As seen from Earth, only transits of the inner planets Mercury and Venus are possible. Planetary transits are far more rare than eclipses of the Sun by the Moon. On average, there are 13 transits of Mercury each century. Nowadays, all transits of Mercury fall within several days of May 8 and November 10. During November transits, Mercury is near perihelion and exhibits a disk only 10 arc-seconds in diameter. By comparison, the planet is near aphelion during May transits and appears 12 arc-seconds across. However be aware that the planet Mercury is too small to be seen with the naked eye in front of the Sun. It’s therefore essential to magnify the image using a telescope or any appropriate device to detect the black ball pinned in the foreground of the photosphere of our star.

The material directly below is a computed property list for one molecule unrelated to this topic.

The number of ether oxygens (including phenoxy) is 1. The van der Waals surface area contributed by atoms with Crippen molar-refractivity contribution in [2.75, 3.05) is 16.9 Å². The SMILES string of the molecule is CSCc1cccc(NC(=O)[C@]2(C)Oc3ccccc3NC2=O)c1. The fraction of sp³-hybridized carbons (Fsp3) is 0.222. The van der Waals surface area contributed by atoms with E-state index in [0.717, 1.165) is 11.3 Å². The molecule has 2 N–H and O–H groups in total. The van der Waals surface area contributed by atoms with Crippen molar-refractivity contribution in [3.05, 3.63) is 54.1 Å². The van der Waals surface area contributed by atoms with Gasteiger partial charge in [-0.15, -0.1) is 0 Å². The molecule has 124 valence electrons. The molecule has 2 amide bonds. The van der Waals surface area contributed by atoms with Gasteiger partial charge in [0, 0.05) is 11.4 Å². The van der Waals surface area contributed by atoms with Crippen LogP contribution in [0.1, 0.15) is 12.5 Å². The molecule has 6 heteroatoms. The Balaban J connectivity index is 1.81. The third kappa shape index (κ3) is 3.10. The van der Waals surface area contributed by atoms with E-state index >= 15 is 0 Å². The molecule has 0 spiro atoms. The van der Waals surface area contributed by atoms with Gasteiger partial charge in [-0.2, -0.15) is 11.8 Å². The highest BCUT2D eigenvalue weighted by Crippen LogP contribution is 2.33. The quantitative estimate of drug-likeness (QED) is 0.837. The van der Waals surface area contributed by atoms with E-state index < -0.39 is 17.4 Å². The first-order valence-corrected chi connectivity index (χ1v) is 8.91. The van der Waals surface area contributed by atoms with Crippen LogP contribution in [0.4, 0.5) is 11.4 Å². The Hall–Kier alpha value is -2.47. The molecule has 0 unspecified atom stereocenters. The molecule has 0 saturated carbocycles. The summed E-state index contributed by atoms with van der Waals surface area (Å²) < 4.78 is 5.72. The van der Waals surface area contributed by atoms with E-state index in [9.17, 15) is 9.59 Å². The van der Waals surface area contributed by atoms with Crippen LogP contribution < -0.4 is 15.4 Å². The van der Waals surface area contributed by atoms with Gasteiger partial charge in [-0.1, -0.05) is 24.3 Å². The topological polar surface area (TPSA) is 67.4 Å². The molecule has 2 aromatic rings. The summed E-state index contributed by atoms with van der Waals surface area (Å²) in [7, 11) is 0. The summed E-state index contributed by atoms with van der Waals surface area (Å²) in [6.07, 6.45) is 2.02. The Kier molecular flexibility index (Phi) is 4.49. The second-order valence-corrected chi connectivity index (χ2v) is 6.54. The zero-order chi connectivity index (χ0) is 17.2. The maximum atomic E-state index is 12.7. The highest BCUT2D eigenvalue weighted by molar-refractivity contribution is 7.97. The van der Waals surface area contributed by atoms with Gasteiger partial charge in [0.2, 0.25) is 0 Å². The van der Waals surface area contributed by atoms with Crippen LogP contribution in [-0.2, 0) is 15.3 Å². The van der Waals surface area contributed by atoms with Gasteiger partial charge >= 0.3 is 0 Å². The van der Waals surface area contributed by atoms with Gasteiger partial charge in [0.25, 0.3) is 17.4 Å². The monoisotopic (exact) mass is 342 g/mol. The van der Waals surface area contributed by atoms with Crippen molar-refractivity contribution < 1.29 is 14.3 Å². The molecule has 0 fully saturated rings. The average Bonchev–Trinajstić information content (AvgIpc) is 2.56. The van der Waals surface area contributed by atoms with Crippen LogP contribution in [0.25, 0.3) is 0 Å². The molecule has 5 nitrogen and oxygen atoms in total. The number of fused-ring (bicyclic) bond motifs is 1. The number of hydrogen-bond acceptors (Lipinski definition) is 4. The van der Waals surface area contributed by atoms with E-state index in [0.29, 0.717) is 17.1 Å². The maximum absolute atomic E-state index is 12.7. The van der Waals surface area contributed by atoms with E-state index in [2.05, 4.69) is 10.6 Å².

On the 2006 Transit of Mercury visibility map you can see that the transit wasn’t visible from Europe. This is why I observed from Los Angeles in the western United States of America. In about five hours time the planet crossed the solar disk from east to west. It was the first transit of Mercury since 2003 and was visible from eastern Asia, Australia, New Zealand, Hawaii, the Pacific and the Americas.